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Lab Tribune Asia Pacific No.1, 2017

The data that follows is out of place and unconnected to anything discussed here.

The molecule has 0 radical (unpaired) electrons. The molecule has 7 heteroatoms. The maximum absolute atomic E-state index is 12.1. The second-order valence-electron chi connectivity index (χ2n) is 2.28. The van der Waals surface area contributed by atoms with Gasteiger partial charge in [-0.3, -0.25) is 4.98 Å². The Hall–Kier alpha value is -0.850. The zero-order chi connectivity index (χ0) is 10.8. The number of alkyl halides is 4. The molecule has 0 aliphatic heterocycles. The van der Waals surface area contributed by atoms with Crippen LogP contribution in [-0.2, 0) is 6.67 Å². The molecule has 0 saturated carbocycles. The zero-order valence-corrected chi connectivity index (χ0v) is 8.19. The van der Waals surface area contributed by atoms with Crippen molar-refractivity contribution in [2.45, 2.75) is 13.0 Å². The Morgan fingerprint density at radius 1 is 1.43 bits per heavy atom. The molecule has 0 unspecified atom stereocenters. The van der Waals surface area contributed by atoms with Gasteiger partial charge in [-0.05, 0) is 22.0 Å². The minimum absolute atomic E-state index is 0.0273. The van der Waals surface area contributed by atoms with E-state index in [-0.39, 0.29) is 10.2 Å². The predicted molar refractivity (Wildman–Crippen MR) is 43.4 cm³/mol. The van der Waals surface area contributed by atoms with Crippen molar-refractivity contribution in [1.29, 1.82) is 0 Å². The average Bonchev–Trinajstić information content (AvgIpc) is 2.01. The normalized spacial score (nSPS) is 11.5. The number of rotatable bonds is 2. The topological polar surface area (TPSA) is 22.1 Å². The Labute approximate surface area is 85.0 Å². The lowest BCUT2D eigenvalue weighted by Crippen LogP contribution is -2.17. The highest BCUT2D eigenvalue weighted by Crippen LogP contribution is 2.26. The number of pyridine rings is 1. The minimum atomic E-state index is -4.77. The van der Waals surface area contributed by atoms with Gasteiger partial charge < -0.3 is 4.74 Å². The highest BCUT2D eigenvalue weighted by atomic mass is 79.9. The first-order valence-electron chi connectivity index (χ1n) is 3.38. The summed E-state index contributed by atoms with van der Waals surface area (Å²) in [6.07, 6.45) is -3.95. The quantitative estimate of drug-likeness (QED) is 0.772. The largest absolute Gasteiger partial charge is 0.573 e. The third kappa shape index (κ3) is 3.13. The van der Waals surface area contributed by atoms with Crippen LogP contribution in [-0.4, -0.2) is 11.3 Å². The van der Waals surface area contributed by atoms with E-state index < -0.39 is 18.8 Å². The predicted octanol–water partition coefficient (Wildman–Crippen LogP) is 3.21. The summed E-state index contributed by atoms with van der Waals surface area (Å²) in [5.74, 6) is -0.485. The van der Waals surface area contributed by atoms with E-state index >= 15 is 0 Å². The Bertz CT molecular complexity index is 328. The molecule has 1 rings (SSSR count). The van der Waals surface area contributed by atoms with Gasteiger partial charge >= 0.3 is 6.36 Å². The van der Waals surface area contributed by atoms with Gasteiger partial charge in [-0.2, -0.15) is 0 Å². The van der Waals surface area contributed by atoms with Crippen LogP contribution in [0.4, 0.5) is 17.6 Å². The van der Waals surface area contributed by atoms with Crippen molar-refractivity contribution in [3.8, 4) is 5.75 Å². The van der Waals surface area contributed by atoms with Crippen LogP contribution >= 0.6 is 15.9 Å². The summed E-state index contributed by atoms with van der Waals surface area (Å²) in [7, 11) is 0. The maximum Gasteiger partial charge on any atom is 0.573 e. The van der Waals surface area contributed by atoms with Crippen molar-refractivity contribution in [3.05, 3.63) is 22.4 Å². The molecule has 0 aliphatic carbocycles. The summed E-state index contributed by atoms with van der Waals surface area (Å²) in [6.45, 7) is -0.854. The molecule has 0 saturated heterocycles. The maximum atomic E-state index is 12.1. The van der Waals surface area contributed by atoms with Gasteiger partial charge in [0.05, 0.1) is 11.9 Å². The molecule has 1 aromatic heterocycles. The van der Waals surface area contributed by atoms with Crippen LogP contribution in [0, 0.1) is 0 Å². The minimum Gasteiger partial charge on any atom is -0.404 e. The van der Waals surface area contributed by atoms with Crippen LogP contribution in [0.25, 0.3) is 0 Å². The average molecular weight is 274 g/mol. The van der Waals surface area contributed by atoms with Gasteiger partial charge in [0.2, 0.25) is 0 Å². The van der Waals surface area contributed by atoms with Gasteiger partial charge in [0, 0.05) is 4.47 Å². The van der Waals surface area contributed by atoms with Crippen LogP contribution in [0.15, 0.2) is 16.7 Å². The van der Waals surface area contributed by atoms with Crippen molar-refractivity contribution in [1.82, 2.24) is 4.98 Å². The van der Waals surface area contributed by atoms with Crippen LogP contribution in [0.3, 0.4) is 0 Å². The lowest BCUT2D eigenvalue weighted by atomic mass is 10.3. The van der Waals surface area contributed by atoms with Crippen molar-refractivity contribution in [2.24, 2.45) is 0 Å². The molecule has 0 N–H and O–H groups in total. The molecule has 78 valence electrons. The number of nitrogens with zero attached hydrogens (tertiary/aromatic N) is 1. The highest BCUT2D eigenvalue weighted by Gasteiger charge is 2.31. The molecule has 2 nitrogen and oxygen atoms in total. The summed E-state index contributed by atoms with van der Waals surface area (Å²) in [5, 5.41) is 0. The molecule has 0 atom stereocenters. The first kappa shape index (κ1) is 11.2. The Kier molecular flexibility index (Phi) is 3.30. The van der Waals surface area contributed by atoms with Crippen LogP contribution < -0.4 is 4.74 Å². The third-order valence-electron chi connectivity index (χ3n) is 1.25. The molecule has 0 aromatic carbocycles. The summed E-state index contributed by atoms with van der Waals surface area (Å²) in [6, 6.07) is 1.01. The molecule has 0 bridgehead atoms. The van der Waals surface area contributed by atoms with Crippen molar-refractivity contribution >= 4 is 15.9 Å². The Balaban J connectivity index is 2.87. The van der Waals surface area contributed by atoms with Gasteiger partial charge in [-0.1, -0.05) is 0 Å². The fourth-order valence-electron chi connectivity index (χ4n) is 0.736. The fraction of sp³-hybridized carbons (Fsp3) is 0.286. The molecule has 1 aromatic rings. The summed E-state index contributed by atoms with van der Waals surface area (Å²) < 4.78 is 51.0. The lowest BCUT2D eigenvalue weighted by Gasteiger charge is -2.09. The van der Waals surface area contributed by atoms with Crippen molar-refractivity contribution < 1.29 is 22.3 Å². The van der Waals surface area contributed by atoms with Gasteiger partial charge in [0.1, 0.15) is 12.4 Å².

Lab Tribune Asia Pacific Edition | 12/2017 TRENDS & APPLICATIONS 23 21a 21b 22a 22b 23a 23b 25 26 24 Figs. 21a & b: After seating of the inal mandibular implant overdenture, the maxillary provisional implant prosthesis was tried in to verify it, form and function.—Figs. 22a & b: The interocclusal relationship was veriied with the inal mandibular and provisional maxillary appliances in place.—Figs. 23a & b: The metal housings of the overdenture caps were seated over the Locator attachments.—Fig. 24: Quick Up self-curing acrylic was used to pick up the metal housings in the overdenture and ill in the minor voids between the denture caps and recess wells of the prosthesis. Note that, in many cases, the dentist elects to have the overdenture caps processed by the laboratory.—Fig. 25: The black processing inserts were replaced with the appropriate retentive caps, which are colour-coded according to strength.—Fig. 26: The patient with the inal Locator overdenture and the maxillary provisional implant prosthesis in place.—Fig. 27: The deinitive maxillary restoration was milled from BruxZir Solid Zirconia, incorporating the slight adjustments that were made to the PMMA provisional appliance.—Figs. 28a & b: The inal BruxZir Full-Arch Implant Prosthesis completed a dramatic oral reconstruc- tion for a patient who presented with terminal dentition, restoring form, function and quality of life. thesis by seating over the Locator attachments and keeping the ap- pliance in place during function. A new master cast of the max- illa was produced based on the custom open-tray inal impres- sion. The new master cast and inal approved wax set-up were scanned. A virtual model was gen- erated, upon which the ixed mon- olithic prosthesis was designed using CAD software (Figs. 19a & b). Because this digital model was based on the inal impression with the veriication jig, screw access holes were created in precise alignment with the positions of the maxillary implants. The re- sulting design was used to mill a provisional implant prosthesis from polymethyl methacrylate (PMMA; Figs. 20a & b). This appli- ance was tried in and worn for a trial period, thus ensuring an ac- curate prosthetic design. The provisional implant pros- thesis is an essential element of the restorative process, as signii- cant adjustments cannot be made to the inal restoration once it has been milled from BruxZir Solid Zirconia. At the following appoint- ment, the Inclusive Locator Im- plant Overdenture was seated and checked for proper it, function and support from the soft tissue. The provisional implant prosthe- sis was then screwed into place, and its tooth positioning, func- tion and aesthetics were veriied (Figs. 21 a & b). With both appli- ances in place, the interocclu- sal relationship was checked (Figs. 22a & b). Minor occlusal ad- justments were made directly to the maxillary provisional implant prosthesis, as PMMA is easily mod- iied. Slight alterations were also made to the mandibular implant overdenture. Block-out shims and the retentive overdenture caps were then seated over the Locator attachments (Figs. 23a & b). Quick Up self-curing material (VOCO America) was added to the recess wells of the overdenture before seating the appliance over the metal housings. After allowing the material to set for approximately 3 minutes, the over denture was re- moved, picking up the denture caps in the prosthesis. The minor voids surrounding the denture caps were then illed with Quick Up light-cured pink composite (Fig. 24). The appropriate retentive inserts, which are available in a va- riety of strengths, depending on the functional capabilities of the patient and the number of im- plants, were swapped into the metal housings (Fig. 25). The im- plant overdenture was reseated, providing excellent retention, sta- bility and function for the patient. With the inal mandibular res- toration in place, the patient wore the provisional full-arch implant prosthesis for a trial period of two weeks (Fig. 26). This opportunity to wear the appliance during actual day-to-day function instilled a high degree of conidence in the prosthetic design for the patient and dentist alike. After patient ap- proval, the provisional implant prosthesis was returned to the lab- oratory so that it could serve as the blueprint for the inal restoration and the minor adjustments made to the appliance could be included in the deinitive prosthetic design. The inal BruxZir Full-Arch Implant Prosthesis was digitally fabricated with precision (Fig. 27). As an exact reproduction of the test-driven provisional, the deini- tive prosthesis itted perfectly and offered the aesthetics and func- tion the patient had come to ex- pect (Figs. 28a & b). The inal resto- ration effectively addressed the unique circumstances of the case, providing the most durable, stable prosthesis possible for his maxilla and a mandibular restoration that greatly improved prosthetic retention and could be upgraded to a ixed prosthesis should the patient’s situation change. Conclusion Practitioners now have the clinical lexibility to offer patients a wide range of treatment options, from entry-level, economical res- torations like the Inclusive Locator Implant Overdenture to the ixed, highly durable BruxZir Full-Arch Implant Prosthesis. There is a via- ble means of treating nearly all pa- tients, whatever their oral health, needs and inances. Given the life-changing beneits of implant therapy and the straightforward restorative protocols of today, all patients should be offered this ser- vice to confront the challenges pre- sented by complete edentulism. Editorial note: This article was irst pub- lished in CAD/CAM international maga- zine of digital dentistry No. 2/17. A list of references is available from the publisher. Dr Paresh B. Patel is a co-founder of the American Academy of Small Di- ameter Implants and has worked as a lecturer and clinical consultant on den- tal implants for various companies. He has been in private practice in Lenoir and Mooresville in North Carolina in the US since 1996 and can be contacted at 27 28a 28b